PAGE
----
1975 MINNIE RIPERTON “Adventures In Paradise”
“Adventures in Paradise, the follow-up to Perfect Angel — an album featuring Minnie Riperton’s biggest hit, much assistance from Stevie Wonder, and several of his associates, as well as an iconic outer sleeve — tends to be viewed as a flop, at least by those who disregard Minnie as a novelty one-hit wonder. If the album is a flop on principle because none of its three singles was as big as “Lovin’ You,” or because Stevie was no longer around, so be it, but it’s borderline classic by any other measure. The key collaborators here, outside of Minnie’s songwriting husband Richard Rudolph, include keyboardist Joe Sample, guitarist Larry Carlton, saxophonist Tom Scott, and harpist Dorothy Ashby. Hardly poor substitutes. Most importantly, the album’s three central songs were co-written with Leon Ware, who had come up with the Jackson 5’s “I Wanna Be Where You Are” and was on the brink of writing what would become the entirety of Marvin Gaye’s I Want You, along with his own excellent Musical Massage. Each of the Riperton/Rudolph/Ware songs ooze playful sensuality, desire, and lust — especially “Inside My Love” (a Top 30 R&B single), a swooning slow jam filled with double entendres. If it weren’t for the supremely seductive innocence in Minnie’s voice, the words would likely fall flat in their directness (“You can see inside me/Will you come inside me?/Do you wanna ride inside my love?”) The opener, “Baby, This Love I Have,” is even more heated, with Minnie’s frustrated yearning wrapped around a lithe arrangement. (It’s gentle six-note guitar-and-bass intro would later resurface in A Tribe Called Quest’s “Check the Rhime.”) The songs written by Minnie and Rudolph alone match up well with the best of Perfect Angel, and they’re deceptively eclectic, mixing and matching soul and rock with touches of country and adult pop. The album was tailor made for the kind of ’70s radio format that would not balk at spinning Boz Scaggs, LTD, and Fleetwood Mac back-to-back-to-back. But, for whatever reason (poor promotion, closed minds), it did not do nearly as well as it deserved.” Andy Kellman allmusic.com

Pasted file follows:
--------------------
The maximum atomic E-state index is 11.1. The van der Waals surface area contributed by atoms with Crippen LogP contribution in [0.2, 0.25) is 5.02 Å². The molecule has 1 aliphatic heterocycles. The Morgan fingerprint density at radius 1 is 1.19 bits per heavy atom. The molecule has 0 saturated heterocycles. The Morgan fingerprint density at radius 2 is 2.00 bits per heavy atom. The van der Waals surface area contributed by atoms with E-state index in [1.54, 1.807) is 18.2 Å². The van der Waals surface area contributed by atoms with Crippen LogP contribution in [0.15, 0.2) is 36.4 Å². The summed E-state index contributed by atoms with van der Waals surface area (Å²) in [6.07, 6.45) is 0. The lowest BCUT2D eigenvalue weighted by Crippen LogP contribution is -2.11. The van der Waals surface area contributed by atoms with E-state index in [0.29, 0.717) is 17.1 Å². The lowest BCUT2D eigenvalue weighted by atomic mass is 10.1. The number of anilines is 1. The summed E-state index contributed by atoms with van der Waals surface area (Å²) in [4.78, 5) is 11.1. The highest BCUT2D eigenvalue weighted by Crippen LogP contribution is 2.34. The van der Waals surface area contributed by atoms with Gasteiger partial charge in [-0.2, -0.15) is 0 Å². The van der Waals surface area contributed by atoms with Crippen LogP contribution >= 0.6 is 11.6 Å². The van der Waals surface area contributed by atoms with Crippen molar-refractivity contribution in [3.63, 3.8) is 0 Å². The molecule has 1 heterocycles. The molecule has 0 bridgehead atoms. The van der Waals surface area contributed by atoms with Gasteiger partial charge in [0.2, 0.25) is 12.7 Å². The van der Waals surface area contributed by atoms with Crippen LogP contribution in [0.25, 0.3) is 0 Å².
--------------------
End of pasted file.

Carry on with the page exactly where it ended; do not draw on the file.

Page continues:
HER (She Gon Trip)
Some of the stylish men photographed by Moroccan visual artist Hassan Hajjaj for his ‘My Rock Stars’ series.
The series highlights some of his personal inspirations in these eclectic and vibrant frames influenced by iconic African photobooth photographers and his North African heritage.
Aside from photographing his subjects and uniquely decorating each photograph, Hajjaj often dresses them up in clothes made by him and works with them to capture their individual personalities.
Some of the faces shown here are Nigerian musician Keziah Jones, Algerian singer Rachid Taha, British-Nigerian rapper Afrikan Boy, British fashion designerJoe Casely-Hayford, OBE, Moroccan musician Hassan Hakmoun and American singer Jose James.
All Africa, All the time.
Cannonball Adderley - “Up & At it”
RIP to legendary Tanzanian Taarab singer Fatma binti Baraka, popularly known as Bi Kidude, who passed away on April 17th, 2013, at her home on the island of Zanzibar. She is believed to have surpassed 100 years of age.
As a child, she was singled out for her fine voice and, in the 1920s, sang locally with popular cultural troupes, combining an understanding of music with an equally important initiation into traditional medicine.
At age 13, after a forced marriage she fled Zanzibar to mainland Tanzania. Bi Kidude toured mainland East Africa with a taarab ensemble, visiting the major coastal towns and inland as far west as Lake Victoria and Tanganyika.
She walked the length and the breadth of the country barefoot in the early 1930s fleeing another unhappy marriage. In the 1930s she ended up in Dar es Salaam where she sang with Egyptian Taarab group for many years. In the 1940s she returned to Zanzibar where she acquired a small mud hut to be her home.
She is known for her role in the Unyago movement which prepares young Swahili women for their transition through puberty. She is one of the experts of this ancient ritual, performed only to teenage girls, which uses traditional rhythms to teach women to pleasure their husbands, while lecturing against the dangers of sexual abuse and oppression.
bless her life…
Kevin Moore (Keb’ Mo’) - “Speak Your Mind”